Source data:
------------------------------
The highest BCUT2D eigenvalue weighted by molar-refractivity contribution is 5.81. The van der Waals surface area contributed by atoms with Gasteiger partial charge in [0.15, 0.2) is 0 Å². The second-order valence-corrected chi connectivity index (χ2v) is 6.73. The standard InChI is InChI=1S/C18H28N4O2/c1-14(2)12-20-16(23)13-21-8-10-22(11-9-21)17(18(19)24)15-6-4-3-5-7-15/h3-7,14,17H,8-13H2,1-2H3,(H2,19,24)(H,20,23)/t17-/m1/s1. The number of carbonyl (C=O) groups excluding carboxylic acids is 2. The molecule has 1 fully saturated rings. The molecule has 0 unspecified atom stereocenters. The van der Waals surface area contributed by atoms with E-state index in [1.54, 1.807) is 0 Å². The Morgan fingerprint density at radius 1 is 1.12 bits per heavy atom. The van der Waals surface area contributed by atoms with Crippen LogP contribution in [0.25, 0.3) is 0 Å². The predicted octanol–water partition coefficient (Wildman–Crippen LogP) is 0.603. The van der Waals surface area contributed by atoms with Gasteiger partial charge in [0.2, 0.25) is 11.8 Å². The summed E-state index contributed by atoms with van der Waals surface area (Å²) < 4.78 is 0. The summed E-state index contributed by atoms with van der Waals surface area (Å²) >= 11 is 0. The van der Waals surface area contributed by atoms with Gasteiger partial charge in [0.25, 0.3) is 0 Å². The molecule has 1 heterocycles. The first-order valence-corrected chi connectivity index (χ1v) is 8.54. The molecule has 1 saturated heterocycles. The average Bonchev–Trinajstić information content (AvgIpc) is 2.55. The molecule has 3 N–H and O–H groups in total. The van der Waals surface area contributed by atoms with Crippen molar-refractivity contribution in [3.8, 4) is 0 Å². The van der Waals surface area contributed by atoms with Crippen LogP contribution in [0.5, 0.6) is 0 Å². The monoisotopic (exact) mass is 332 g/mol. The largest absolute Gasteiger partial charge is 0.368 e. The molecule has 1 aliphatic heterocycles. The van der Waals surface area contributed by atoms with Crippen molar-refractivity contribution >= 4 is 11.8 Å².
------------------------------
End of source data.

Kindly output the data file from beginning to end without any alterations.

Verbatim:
The highest BCUT2D eigenvalue weighted by molar-refractivity contribution is 5.81. The van der Waals surface area contributed by atoms with Gasteiger partial charge in [0.15, 0.2) is 0 Å². The second-order valence-corrected chi connectivity index (χ2v) is 6.73. The standard InChI is InChI=1S/C18H28N4O2/c1-14(2)12-20-16(23)13-21-8-10-22(11-9-21)17(18(19)24)15-6-4-3-5-7-15/h3-7,14,17H,8-13H2,1-2H3,(H2,19,24)(H,20,23)/t17-/m1/s1. The number of carbonyl (C=O) groups excluding carboxylic acids is 2. The molecule has 1 fully saturated rings. The molecule has 0 unspecified atom stereocenters. The van der Waals surface area contributed by atoms with E-state index in [1.54, 1.807) is 0 Å². The Morgan fingerprint density at radius 1 is 1.12 bits per heavy atom. The van der Waals surface area contributed by atoms with Crippen LogP contribution in [0.25, 0.3) is 0 Å². The predicted octanol–water partition coefficient (Wildman–Crippen LogP) is 0.603. The van der Waals surface area contributed by atoms with Gasteiger partial charge in [0.2, 0.25) is 11.8 Å². The summed E-state index contributed by atoms with van der Waals surface area (Å²) < 4.78 is 0. The summed E-state index contributed by atoms with van der Waals surface area (Å²) >= 11 is 0. The van der Waals surface area contributed by atoms with Gasteiger partial charge in [0.25, 0.3) is 0 Å². The molecule has 1 heterocycles. The first-order valence-corrected chi connectivity index (χ1v) is 8.54. The molecule has 1 saturated heterocycles. The average Bonchev–Trinajstić information content (AvgIpc) is 2.55. The molecule has 3 N–H and O–H groups in total. The van der Waals surface area contributed by atoms with Crippen molar-refractivity contribution in [3.8, 4) is 0 Å². The van der Waals surface area contributed by atoms with Crippen LogP contribution in [0.5, 0.6) is 0 Å². The monoisotopic (exact) mass is 332 g/mol. The largest absolute Gasteiger partial charge is 0.368 e. The molecule has 1 aliphatic heterocycles. The van der Waals surface area contributed by atoms with Crippen molar-refractivity contribution >= 4 is 11.8 Å².